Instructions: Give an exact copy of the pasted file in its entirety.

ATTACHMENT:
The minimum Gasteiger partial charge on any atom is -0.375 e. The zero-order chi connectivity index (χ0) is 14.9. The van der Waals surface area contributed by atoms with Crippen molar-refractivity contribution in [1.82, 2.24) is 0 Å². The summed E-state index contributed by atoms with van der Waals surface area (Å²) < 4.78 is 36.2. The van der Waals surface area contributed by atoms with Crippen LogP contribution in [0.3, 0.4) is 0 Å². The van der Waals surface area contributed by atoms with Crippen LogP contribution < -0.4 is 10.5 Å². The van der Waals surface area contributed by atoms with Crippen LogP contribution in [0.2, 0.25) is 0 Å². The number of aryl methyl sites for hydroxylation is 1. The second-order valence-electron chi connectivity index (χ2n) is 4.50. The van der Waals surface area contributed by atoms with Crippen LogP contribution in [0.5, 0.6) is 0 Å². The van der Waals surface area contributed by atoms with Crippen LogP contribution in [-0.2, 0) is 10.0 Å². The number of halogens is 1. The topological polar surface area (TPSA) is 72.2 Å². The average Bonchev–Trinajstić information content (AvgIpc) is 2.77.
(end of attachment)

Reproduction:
The minimum Gasteiger partial charge on any atom is -0.375 e. The zero-order chi connectivity index (χ0) is 14.9. The van der Waals surface area contributed by atoms with Crippen molar-refractivity contribution in [1.82, 2.24) is 0 Å². The summed E-state index contributed by atoms with van der Waals surface area (Å²) < 4.78 is 36.2. The van der Waals surface area contributed by atoms with Crippen LogP contribution in [0.3, 0.4) is 0 Å². The van der Waals surface area contributed by atoms with Crippen LogP contribution < -0.4 is 10.5 Å². The van der Waals surface area contributed by atoms with Crippen LogP contribution in [0.2, 0.25) is 0 Å². The number of aryl methyl sites for hydroxylation is 1. The second-order valence-electron chi connectivity index (χ2n) is 4.50. The van der Waals surface area contributed by atoms with Crippen LogP contribution in [0.5, 0.6) is 0 Å². The van der Waals surface area contributed by atoms with Crippen LogP contribution in [-0.2, 0) is 10.0 Å². The number of halogens is 1. The topological polar surface area (TPSA) is 72.2 Å². The average Bonchev–Trinajstić information content (AvgIpc) is 2.77.